That same year, Higashibaba also came out as gay, something he found empowering, but that he never could have celebrated within the Unification Church. Moonies do not accept homosexuality, period. The founder Moon, who died in 2012, was once quoted calling gay people “shit-eating dogs.” For most of us, who don’t grow up in a cultish structure, discovering who we are and what makes us happy is a big enough challenge. So needing to disconnect yourself from your family in order to find yourself, as Higashibaba did, is terrifying.
When I spoke with Higashibaba about the show’s personal focus, he said he considered doing more of an investigative approach to covering the Unification Church, but after beginning the project he realized the contributions his story could offer not only other cult survivors, but other people born into restrictive religious groups in general.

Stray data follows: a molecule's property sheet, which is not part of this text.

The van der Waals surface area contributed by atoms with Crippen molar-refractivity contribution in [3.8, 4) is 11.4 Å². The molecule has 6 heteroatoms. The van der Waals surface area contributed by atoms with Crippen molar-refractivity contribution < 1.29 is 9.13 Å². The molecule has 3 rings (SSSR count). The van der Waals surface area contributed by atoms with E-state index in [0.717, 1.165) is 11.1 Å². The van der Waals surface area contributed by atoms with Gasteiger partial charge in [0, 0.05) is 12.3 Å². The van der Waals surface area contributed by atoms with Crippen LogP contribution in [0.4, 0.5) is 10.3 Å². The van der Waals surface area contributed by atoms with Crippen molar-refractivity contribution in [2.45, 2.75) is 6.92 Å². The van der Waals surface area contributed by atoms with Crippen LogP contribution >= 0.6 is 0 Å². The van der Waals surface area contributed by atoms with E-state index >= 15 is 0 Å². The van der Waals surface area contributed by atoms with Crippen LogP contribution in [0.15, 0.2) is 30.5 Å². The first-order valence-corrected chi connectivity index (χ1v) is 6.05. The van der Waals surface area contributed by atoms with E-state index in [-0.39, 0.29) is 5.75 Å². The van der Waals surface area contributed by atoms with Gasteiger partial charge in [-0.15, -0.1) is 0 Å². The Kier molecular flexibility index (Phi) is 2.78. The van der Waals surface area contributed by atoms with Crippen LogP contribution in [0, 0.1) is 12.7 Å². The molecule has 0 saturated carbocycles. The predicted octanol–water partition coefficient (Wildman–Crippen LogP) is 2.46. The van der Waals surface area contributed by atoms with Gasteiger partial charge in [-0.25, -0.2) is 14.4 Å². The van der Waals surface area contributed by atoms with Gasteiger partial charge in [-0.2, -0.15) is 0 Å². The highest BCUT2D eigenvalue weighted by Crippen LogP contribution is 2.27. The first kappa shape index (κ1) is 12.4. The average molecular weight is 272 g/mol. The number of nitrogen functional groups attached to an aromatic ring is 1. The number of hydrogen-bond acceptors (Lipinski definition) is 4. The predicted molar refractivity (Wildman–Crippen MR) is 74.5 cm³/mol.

“I’m hoping this podcast creates some space for how incredibly complicated it is to turn your back on your family or to turn your back on faith,” Higashibaba said. “There are minute compromises and negotiations that all of us make day in and day out when it comes to whether or not we have to give up our relationships with our families, and I think the less privilege that you have in this world…the more dire and intense those compromises become. Making it normal to have these difficult compromises and negotiations…hopefully will create a more realistic picture of what it feels like to be in a cult, and help de-sensationalize the experience for other people.”